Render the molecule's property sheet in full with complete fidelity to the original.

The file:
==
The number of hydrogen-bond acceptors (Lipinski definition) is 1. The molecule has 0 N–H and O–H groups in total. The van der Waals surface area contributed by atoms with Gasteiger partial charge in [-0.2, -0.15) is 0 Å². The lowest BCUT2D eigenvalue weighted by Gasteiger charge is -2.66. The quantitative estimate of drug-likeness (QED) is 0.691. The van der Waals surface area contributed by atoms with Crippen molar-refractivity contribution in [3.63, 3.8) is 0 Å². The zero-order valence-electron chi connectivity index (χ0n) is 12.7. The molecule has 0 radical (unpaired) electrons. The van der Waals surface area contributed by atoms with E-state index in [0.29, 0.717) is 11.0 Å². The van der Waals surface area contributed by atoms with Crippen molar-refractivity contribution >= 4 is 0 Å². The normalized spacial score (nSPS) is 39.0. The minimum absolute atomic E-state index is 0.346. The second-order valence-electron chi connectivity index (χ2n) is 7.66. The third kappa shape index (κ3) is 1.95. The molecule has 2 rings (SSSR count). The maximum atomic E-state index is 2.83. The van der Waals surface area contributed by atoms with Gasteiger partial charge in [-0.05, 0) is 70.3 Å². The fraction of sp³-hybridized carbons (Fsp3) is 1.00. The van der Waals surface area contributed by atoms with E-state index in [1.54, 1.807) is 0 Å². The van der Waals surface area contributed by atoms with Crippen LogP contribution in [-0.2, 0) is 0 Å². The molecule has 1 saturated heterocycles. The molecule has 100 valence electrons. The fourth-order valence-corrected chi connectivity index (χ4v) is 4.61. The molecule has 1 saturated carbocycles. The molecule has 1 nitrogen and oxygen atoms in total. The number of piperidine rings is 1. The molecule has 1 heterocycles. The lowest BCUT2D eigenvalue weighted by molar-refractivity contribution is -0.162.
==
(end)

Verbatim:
The number of hydrogen-bond acceptors (Lipinski definition) is 1. The molecule has 0 N–H and O–H groups in total. The van der Waals surface area contributed by atoms with Gasteiger partial charge in [-0.2, -0.15) is 0 Å². The lowest BCUT2D eigenvalue weighted by Gasteiger charge is -2.66. The quantitative estimate of drug-likeness (QED) is 0.691. The van der Waals surface area contributed by atoms with Crippen molar-refractivity contribution in [3.63, 3.8) is 0 Å². The zero-order valence-electron chi connectivity index (χ0n) is 12.7. The molecule has 0 radical (unpaired) electrons. The van der Waals surface area contributed by atoms with E-state index in [0.29, 0.717) is 11.0 Å². The van der Waals surface area contributed by atoms with Crippen molar-refractivity contribution >= 4 is 0 Å². The normalized spacial score (nSPS) is 39.0. The minimum absolute atomic E-state index is 0.346. The second-order valence-electron chi connectivity index (χ2n) is 7.66. The third kappa shape index (κ3) is 1.95. The molecule has 2 rings (SSSR count). The maximum atomic E-state index is 2.83. The van der Waals surface area contributed by atoms with Gasteiger partial charge in [-0.05, 0) is 70.3 Å². The fraction of sp³-hybridized carbons (Fsp3) is 1.00. The van der Waals surface area contributed by atoms with E-state index in [1.54, 1.807) is 0 Å². The van der Waals surface area contributed by atoms with Crippen LogP contribution in [-0.2, 0) is 0 Å². The molecule has 1 saturated heterocycles. The molecule has 100 valence electrons. The fourth-order valence-corrected chi connectivity index (χ4v) is 4.61. The molecule has 1 saturated carbocycles. The molecule has 1 nitrogen and oxygen atoms in total. The number of piperidine rings is 1. The molecule has 1 heterocycles. The lowest BCUT2D eigenvalue weighted by molar-refractivity contribution is -0.162.